$3.95? We’re Rich! – Learn to Test Business Model First
How to test your Business Model?
On Friday, I received this welcome email:
Subject: Sale – Entrepreneurs Guide to CustDev- ID:5777670 Entrepreneur’s Guide to CustDev eBook
You have earned an affiliate fee of 3.95 USD for the sale (ID:5777670-686=
2856) of Entrepreneur’s Guide to CustDev eBook on Thu May 27 2010 23:52:3=
Entrepreneurs Guide to CustDev
startupSQUARE, having not yet progressed to beta testing, now has revenue! Granted, a very small amount of revenue. Why?
Confirm Every Hypothesis
After enjoying the Startup Lessons Learned Conference, we decided to simplify yet again and try and figure out how we could test business model/ every hypothesis, no matter how silly. One of those hypotheses was, “We can earn sufficient revenue from affiliate marketing to offset operational expenses.” (Translation: That we’ll make more money than we spend per customer.)
That hypothesis is too complicated to test right now and we actually hadn’t planned on testing anything until September or later. So we tried to pick something simpler we could test today.
We settled on, “Entrepreneurs will click on affiliate marketing links.”
So we picked a couple products that we think are genuinely useful to all entrepreneurs and that we actually use. Then we threw a couple of links into the right hand column of this blog for “Four Steps to the Epiphany” by Steve Blank and “The Entrepreneurs Guide to Customer Development” by Brant Cooper and Patrick Vlaskovits. Result? $3.95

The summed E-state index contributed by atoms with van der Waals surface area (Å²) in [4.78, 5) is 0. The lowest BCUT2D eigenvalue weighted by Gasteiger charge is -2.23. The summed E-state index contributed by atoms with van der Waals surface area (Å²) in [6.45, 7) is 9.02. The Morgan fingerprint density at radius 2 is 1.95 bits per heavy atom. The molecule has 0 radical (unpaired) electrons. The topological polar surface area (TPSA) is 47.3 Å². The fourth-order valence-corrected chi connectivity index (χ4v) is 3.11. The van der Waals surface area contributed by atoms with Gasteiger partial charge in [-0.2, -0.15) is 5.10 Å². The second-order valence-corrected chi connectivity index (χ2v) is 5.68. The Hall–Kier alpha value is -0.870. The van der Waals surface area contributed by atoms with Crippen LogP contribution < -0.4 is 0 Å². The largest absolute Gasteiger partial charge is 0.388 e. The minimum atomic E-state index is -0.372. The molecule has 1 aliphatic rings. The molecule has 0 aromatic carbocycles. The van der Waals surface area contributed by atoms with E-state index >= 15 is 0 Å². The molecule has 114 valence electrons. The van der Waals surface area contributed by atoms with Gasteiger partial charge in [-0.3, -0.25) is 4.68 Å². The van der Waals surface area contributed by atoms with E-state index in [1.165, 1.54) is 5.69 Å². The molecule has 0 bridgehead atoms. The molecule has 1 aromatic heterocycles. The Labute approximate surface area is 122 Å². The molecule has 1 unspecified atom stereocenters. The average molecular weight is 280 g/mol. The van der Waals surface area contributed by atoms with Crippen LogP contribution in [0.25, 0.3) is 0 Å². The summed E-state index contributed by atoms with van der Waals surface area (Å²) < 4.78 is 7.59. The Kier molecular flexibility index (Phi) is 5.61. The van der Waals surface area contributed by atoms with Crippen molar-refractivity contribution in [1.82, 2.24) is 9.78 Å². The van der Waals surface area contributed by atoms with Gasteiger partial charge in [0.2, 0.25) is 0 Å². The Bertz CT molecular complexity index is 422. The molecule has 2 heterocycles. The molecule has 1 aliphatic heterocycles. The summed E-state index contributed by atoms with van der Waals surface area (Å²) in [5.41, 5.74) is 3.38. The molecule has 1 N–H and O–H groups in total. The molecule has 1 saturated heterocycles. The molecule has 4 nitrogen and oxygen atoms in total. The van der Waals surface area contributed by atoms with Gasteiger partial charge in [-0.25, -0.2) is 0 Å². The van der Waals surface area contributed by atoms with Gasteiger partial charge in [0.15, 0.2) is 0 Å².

Get Rich Quick
Ok… $3.95 isn’t really a huge success story and I’m certainly not going to retire on it. (In fact, split three ways I was only able to buy a bagel with my share.) I’m just happy it only took two clicks to get a sale.
Regardless, it does confirm that it is at least possible to make some money off a very specific target market (entrepreneurs) without charging up front.
We’re a long way off from really confirming that we have a viable business model with a revenue per user higher than our customer acquisition costs. However, it was important to us to develop a business model which helps entrepreneurs start their businesses. Charging entrepreneurs up front for the service seems…well…off.
When you’re trying to start a business, you’re short on time, money, and people. Charging $15-20 or more a month to offer a co-founder dating service is not a lot of money and people have largely indicated that they’d be willing to pay it if it works. Still, we’d like to do one better. We’d like to offer a free service to entrepreneurs and get paid by the people already in business.
Clearly we’re don’t want to run a site plastered with Google ads and certainly we’ll work hard to develop our premium model like everyone else. This was just a small test to recommit ourselves to the customer development and lean startup philosophy.
We’re still alpha testing and we’ll keep testing both our product and our hypotheses until we’ve created something that will sustain itself by helping entrepreneurs build businesses. I’m happy that we were able to take that first step towards real revenue now.
Now…off to earn another bagel.